Movies that should be Books, Part 2
Back in part one of this series, I explained how some books just seem to really lend themselves to being a book. Just as books make great movies.
Yes, sometimes–I feel like there are some stories that go great the other way, too. Considering that, I like to watch some movies (mostly “horror” and “indie”) and figure out what could make it better; to me, those things can be better accomplished with a book.
In the last post, I included four movies that I found on Netflix in one way or another. On this post, I’ll be including the same thing! Shocker! If it works, it works, right?
The list below includes links to YouTube trailers for each movie. Just know, I don’t represent or sponsor YouTube and their stances just as they don’t do the same for me. Read more about it here.
Jennifer Kent’s The Babadook (2014)
Scary for what it is and what it may, my little one discovered this one on Netflix and got us hooked on it.
A single mother, plagued by the violent death of her husband, battles with her son’s fear of a monster lurking in the house, but soon discovers a sinister presence all around her.
There is a whole allegory to this story that is only hinted in the story. It has a depth that should be addressed and can be in a book. The psychology and foreshadowed breakdown is heavy in this and should be expanded to hit home more clearly. Let alone, more story on the creature itself.
Warning: mild adult language
Mark Duplass’s Creep (2014)
This was listed as a horror on Netflix but the only thing horrific about it is that it can totally be a thing and that something like that is realistic. Don’t get me wrong, I loved the movie but it wasn’t what I was looking for when I sorted through.
Aaron answers an online ad and drives to a stranger’s house to film him for the day. The man wants to make a movie for his unborn child, but his requests become more bizarre as the day goes along.
The story moves fast and the antagonist’s reactions to everything really pieces the background and story for us. However, building the mood with more description than a movie can allow would really build in more thrill for reader engagement and character development. Plus, I really want to know more about our crazy antagonist and how he came to be…well…you’ll have to watch and see.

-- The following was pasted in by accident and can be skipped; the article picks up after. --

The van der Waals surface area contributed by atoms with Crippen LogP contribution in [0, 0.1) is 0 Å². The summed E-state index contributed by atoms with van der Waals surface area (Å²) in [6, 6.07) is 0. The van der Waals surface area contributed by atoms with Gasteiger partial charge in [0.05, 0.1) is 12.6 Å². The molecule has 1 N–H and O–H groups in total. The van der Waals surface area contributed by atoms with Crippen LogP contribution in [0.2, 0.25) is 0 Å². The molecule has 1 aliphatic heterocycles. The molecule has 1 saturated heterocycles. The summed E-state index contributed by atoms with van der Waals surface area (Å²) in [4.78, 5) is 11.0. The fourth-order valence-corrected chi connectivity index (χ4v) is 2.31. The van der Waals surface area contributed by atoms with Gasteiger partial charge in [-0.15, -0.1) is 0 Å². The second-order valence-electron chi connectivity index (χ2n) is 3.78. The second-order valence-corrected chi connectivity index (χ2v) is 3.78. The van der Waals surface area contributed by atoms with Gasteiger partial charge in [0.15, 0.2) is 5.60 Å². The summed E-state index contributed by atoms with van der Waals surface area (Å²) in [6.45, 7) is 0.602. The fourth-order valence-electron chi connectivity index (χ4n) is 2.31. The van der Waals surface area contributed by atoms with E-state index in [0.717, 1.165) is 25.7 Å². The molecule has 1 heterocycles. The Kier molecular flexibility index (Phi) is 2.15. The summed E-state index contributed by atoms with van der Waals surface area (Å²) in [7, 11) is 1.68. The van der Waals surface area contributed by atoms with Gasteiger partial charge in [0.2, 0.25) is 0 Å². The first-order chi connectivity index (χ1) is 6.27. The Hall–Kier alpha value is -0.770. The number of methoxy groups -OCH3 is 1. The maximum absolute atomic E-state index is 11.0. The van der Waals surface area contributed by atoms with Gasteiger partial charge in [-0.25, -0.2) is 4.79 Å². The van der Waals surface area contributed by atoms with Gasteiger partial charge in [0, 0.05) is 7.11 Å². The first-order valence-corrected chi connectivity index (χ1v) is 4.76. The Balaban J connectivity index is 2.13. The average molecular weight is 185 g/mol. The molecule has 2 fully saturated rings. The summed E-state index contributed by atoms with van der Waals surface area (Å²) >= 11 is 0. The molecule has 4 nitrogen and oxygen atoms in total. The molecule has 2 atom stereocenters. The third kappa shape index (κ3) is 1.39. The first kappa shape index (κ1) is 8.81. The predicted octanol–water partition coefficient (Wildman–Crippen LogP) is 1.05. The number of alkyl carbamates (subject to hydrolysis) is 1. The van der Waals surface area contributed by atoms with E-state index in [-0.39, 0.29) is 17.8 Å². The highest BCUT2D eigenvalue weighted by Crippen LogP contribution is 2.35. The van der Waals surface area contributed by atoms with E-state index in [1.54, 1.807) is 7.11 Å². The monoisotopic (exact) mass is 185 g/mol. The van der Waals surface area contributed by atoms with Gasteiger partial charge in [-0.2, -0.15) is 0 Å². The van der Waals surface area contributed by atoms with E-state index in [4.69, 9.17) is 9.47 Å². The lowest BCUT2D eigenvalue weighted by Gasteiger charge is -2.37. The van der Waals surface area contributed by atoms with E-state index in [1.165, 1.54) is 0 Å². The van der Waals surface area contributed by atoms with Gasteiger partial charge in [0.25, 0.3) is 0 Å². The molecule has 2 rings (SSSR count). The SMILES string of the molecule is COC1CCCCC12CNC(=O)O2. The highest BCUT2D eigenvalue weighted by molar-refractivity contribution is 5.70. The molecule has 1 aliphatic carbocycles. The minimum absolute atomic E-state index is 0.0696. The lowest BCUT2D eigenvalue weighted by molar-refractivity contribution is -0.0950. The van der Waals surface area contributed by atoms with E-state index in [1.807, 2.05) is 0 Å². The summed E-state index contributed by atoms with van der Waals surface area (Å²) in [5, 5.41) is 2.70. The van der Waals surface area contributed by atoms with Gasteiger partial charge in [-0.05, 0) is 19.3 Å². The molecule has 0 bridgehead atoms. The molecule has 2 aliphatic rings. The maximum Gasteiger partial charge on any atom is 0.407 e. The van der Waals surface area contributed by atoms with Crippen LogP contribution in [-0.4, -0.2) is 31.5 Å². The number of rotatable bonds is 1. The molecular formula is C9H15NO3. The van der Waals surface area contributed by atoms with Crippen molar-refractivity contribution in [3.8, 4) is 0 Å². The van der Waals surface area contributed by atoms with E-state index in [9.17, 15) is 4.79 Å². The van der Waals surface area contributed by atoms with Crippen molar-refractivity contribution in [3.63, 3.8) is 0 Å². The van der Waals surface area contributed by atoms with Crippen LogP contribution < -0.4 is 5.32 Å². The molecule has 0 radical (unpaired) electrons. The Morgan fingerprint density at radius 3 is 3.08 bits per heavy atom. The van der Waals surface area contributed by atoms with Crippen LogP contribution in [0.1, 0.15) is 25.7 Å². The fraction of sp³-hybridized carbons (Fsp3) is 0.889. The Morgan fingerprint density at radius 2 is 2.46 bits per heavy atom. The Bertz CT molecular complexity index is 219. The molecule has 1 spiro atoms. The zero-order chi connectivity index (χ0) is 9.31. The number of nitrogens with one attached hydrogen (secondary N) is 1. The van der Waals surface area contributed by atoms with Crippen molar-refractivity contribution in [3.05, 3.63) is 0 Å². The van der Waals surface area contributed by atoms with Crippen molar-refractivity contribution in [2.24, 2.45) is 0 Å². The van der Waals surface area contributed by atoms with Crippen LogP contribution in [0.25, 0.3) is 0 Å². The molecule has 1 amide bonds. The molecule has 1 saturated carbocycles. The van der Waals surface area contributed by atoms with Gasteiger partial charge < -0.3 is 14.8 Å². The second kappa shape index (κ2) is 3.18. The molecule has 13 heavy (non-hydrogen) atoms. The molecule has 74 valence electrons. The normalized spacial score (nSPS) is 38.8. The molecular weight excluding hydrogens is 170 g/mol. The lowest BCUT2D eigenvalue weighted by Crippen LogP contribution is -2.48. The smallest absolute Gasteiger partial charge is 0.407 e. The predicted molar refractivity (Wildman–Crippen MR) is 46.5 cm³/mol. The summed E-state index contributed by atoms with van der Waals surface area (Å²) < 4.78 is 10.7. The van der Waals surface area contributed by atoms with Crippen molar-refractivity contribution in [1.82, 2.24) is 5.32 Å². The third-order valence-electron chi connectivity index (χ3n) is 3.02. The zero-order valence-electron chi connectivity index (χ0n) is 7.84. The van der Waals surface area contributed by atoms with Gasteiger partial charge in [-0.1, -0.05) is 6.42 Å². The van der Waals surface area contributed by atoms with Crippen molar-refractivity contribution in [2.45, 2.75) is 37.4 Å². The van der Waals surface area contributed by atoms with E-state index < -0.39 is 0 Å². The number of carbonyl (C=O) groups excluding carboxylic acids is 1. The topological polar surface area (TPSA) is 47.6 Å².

Warning: adult language and mild violence
Steve Barker’s The Rezort (2015)
This one’s a cool zombie movie my husband found on Netflix. Though not a horror, the concept is a little horrific which leaves you with a moral dilemma, so to speak.
After a zombie outbreak, adventure seekers are invited to a luxury island resort where they can hunt the mindless undead on safari.
I really like the ethical implications of this movie but there’s a whole side of sympathy and compassion that is underdeveloped. A book can really dig deeper into the character perspectives on the matter to help us really reflect on how (in)humane we can be.
Warning: adult language, gore, and violence
Drew Hall’s Convergence (2015)
This one was, again, a pick from my husband because he prefers drama and action. I’m not gonna lie, I loved it as soon as the plot twist came up. It had me reeling with trying to figure out how I would handle that and the religious implications behind it.
A detective fights to redeem his soul when he becomes trapped in a hospital that serves as a gateway between heaven and hell.
In all honesty, I wasn’t liking the movie in the beginning because I couldn’t quite figure out what all was going on. It was frustrating for me but I continued on because my husband was engrossed (ugh, marriages, am I right?). Recommendation for the book: foreshadow more and show a distinct shift in setting to help the audience figure out the story as it develops. In the same way, the villain’s motives and the ending of the story are a bit underdeveloped, as well. It has amazing potential, though!
Warning: adult language and mild violence
When you watch a movie, think about what would be different if this would be a book.
Yup, I’m really liking this. Keeps me challenged to think about good writing and how to expand on my own ideas. I really recommend you try it out, too.
Keeps your creative mind sharp. ;-D
So, what do you think? Any movies you’ve seen that would totally make for an awesome book? Or, even a book series?
Let us know below and on social media. And, don’t forget to get your bi-weekly Writer Wisdom by signing up below.